The 5 stages of reading Genre Fiction

I don’t often read genre fiction (mysteries, horror, sci-fi, fantasy). It’s just not my thing. I prefer fiction where the story is moved forward by characters and character development. Genre fiction, in my experience, is often more plot-driven where characters are there to service the plot rather than the plot being driven by the characters.

So when my Rock & Roll Bookclub suggested we read Dimiter by William Peter Blatty I immediately started protesting via farty noises and gagging. Once that subsided I began working through the five stages of reading genre fiction.

1. Acceptance: Okay, you have to read a horror/mystery book. It’s going to be okay. You can do this. It’s good to keep an open mind and read things outside your comfort zone. This might turn out to be utterly delightful. With that pep talk in my head, I ordered up a copy of Dimiter from Amazon, and when it arrived it sat in its box on a chair, ignored for weeks. Finally, I downloaded the book from Audible hoping that would help me. It did and with only a bit of trepidation I began reading.

2. Denial: Three or four chapters in, and I’m not entirely sure what’s going on. We’re in Albania in the 70s and there’s a stranger being tortured in graphic detail for not revealing who his. I’m unsure of who anyone is and why we’re torturing some poor guy. I can’t keep any of the character strait. At this stage I’m starting to deny my own intelligence, thinking that perhaps I am too dumb for the book. I think I’m supposed to care about the atrocities being perpetrated against this mystery character and yet, I don’t. I know nothing about him at all. He could be a puppy kicking pedophile for all I know, though that wouldn’t merit the torture. Blatty spends all his time describing the scenery and the methods of torture rather than telling us why the torture is happening.

3. Bargaining: Okay, Blatty, you took me from Albania to Jerusalem. We’ve got a doctor, a cop, and a mystery man (clown, is it?) healing lepers. I think I got you here, but you have to give me something else. Why not some motivations? Why not the teeniest, tiniest reason to care about anyone in this story? Huh? Come on. Please?

4. Anger: Are you fucking kidding me? There was just a chapter with two unnamed characters having a conversation about another unnamed character. Really? This might be the most pointless book in the history of all of publishing. I have no idea what’s going on, I don’t care about the one character whose name I can remember (an Arab Christian cop named Peter Meral) because the author is so damn coy with everything. It’s all disjointed and I’m not sure what the scene before has to do with the scene that follows, ever, at all.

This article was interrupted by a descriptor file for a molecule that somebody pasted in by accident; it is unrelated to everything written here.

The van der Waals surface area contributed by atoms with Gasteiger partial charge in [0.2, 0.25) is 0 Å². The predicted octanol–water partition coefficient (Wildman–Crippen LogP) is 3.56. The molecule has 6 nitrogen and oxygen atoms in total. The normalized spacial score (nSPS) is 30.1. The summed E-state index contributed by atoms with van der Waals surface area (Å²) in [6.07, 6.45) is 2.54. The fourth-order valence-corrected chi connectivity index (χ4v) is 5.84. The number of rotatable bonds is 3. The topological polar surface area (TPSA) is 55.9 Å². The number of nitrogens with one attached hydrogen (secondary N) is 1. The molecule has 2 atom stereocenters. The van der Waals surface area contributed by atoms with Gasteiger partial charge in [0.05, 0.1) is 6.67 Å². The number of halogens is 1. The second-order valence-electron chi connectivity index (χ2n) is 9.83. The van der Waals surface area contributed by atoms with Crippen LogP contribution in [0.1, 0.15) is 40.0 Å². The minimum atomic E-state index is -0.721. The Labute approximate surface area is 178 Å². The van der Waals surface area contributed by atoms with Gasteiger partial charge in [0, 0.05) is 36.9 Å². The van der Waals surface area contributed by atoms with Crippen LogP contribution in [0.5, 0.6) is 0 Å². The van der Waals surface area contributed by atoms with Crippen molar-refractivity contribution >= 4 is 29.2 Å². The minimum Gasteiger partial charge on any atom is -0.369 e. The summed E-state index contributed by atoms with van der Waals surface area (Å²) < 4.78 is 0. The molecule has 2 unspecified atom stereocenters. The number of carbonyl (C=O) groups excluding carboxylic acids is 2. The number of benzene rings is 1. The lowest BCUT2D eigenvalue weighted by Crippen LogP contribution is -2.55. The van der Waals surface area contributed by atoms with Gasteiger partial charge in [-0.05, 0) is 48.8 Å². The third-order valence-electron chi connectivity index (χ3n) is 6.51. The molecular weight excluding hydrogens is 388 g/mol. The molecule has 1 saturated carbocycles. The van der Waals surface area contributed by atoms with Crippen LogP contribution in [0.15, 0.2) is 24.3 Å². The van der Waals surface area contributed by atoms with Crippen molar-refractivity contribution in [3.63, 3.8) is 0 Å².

5. Depression: I can’t believe I wasted seven hours and thirty-five minutes of my life listening to this bullshit only to have the last 15 or so minutes explain all the crap that came before. Seriously, the book ends with two American agents quizzing Meral who then explains the whole story and the mystery around it. Really, the character basically says, “This is what all this meant.” This book is so awful and confusing it actually depressed me. How did this get published?

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3 Comments

  1. M-----l 25.Jun.11 at 10:21 am

    That sounds like a terrible book. Maybe you should have made louder farty noises.

    I’m currently reading some nerdy fantasy books and I’m interested in seeing if they fit in with the rule you stated in your first paragraph. How can you tell if a story is plot-driven or character-driven? Mostly the characters in my books are just running around with swords.

    Reply
    1. Jodi 25.Jun.11 at 10:54 am

      @M—–l, Do the characters feel like real, actual people with conflicts and imperfections or are they merely puppets who do stuff because the stuff is the focus of the book?

      It’s kind of what Potter Stewart said about obscenity, “I know it when I see it.”

      For me, I enjoy books that are about people and not about things that happen. A lot of genre fiction seems to be about things that happen (or could happen or might happen) rather than people dealing with the things that happen.

      Reply
      1. M-----l 25.Jun.11 at 3:30 pm

        @Jodi, Hmmm, I’ve never really considered this before. I’d say that the genre book I’m reading now has some of both situations in it. I will pay closer attention as I continue reading.

        Reply

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